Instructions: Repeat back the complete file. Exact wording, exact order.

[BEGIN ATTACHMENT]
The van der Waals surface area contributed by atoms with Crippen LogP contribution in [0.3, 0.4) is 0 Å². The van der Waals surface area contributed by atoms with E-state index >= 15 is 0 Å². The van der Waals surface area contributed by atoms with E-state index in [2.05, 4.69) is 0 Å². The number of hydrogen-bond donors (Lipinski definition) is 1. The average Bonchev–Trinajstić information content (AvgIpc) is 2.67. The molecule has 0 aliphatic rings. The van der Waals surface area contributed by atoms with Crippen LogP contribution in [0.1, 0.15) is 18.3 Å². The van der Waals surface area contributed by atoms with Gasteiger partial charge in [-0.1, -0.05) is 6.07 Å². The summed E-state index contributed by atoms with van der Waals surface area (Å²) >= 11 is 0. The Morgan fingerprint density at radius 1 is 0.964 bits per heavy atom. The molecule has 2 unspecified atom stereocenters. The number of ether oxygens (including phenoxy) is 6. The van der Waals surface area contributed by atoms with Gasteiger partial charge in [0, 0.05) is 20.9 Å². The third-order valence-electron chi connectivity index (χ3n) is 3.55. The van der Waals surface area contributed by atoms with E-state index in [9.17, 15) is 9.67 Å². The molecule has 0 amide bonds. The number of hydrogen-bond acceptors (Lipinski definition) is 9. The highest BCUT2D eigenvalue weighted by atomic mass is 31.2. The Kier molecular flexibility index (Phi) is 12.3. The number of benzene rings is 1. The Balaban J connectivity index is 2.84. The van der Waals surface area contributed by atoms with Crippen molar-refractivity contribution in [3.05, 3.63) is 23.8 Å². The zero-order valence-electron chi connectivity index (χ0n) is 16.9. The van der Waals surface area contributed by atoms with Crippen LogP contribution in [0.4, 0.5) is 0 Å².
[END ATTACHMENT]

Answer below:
The van der Waals surface area contributed by atoms with Crippen LogP contribution in [0.3, 0.4) is 0 Å². The van der Waals surface area contributed by atoms with E-state index >= 15 is 0 Å². The van der Waals surface area contributed by atoms with E-state index in [2.05, 4.69) is 0 Å². The number of hydrogen-bond donors (Lipinski definition) is 1. The average Bonchev–Trinajstić information content (AvgIpc) is 2.67. The molecule has 0 aliphatic rings. The van der Waals surface area contributed by atoms with Crippen LogP contribution in [0.1, 0.15) is 18.3 Å². The van der Waals surface area contributed by atoms with Gasteiger partial charge in [-0.1, -0.05) is 6.07 Å². The summed E-state index contributed by atoms with van der Waals surface area (Å²) >= 11 is 0. The Morgan fingerprint density at radius 1 is 0.964 bits per heavy atom. The molecule has 2 unspecified atom stereocenters. The number of ether oxygens (including phenoxy) is 6. The van der Waals surface area contributed by atoms with Gasteiger partial charge in [0, 0.05) is 20.9 Å². The third-order valence-electron chi connectivity index (χ3n) is 3.55. The van der Waals surface area contributed by atoms with E-state index in [9.17, 15) is 9.67 Å². The molecule has 0 amide bonds. The number of hydrogen-bond acceptors (Lipinski definition) is 9. The highest BCUT2D eigenvalue weighted by atomic mass is 31.2. The Kier molecular flexibility index (Phi) is 12.3. The number of benzene rings is 1. The Balaban J connectivity index is 2.84. The van der Waals surface area contributed by atoms with Crippen molar-refractivity contribution in [3.05, 3.63) is 23.8 Å². The zero-order valence-electron chi connectivity index (χ0n) is 16.9. The van der Waals surface area contributed by atoms with Crippen LogP contribution in [0.4, 0.5) is 0 Å².